Glaucoma is caused by increased intraocular pressure in the eye. The optic nerve, which is responsible for carrying all visual information to the brain, is damaged by increased pressure, and the damage is irreparable.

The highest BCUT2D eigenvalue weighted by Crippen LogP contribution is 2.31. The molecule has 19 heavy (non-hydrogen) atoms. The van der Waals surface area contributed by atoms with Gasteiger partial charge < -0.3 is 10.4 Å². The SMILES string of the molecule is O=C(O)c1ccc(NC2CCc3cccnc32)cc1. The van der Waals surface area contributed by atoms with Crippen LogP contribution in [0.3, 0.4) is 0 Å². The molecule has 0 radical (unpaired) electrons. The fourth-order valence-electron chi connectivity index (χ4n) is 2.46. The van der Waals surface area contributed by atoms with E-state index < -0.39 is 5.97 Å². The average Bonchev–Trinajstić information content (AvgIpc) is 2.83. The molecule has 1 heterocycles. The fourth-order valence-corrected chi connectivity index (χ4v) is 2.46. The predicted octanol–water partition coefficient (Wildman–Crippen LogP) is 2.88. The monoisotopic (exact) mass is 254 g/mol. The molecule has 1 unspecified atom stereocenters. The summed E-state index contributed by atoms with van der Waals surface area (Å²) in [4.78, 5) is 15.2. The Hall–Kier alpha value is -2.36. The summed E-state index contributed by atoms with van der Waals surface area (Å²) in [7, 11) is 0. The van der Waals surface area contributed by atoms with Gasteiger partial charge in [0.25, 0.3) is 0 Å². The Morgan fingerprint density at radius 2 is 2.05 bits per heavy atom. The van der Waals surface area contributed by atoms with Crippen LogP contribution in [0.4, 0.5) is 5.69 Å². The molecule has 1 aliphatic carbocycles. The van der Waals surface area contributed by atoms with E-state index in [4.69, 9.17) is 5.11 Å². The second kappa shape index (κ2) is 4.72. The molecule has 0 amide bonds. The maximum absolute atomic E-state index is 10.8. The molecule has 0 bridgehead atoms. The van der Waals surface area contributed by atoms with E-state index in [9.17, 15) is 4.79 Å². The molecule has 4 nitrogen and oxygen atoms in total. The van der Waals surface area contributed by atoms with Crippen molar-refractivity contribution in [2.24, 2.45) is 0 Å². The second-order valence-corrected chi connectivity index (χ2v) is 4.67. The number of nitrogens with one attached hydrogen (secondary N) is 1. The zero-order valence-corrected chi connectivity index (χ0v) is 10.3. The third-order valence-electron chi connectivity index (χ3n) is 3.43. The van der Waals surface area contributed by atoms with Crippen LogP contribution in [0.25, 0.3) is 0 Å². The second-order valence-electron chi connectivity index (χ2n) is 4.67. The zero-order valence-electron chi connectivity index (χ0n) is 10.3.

The most common form is called open-angle glaucoma, which represents about 90% of all cases. In this case, the condition is painless and begins by affecting vision on the periphery of the visual field. The other 10% of cases are caused by closed-angle glaucoma, which occurs suddenly with extreme pain, visual disturbances like lights and halos, and nausea and vomiting. Closed angle glaucoma is a real emergency and must be treated in the emergency room to prevent permanent blindness. People of East Asian descent are at the highest risk for developing closed angle glaucoma.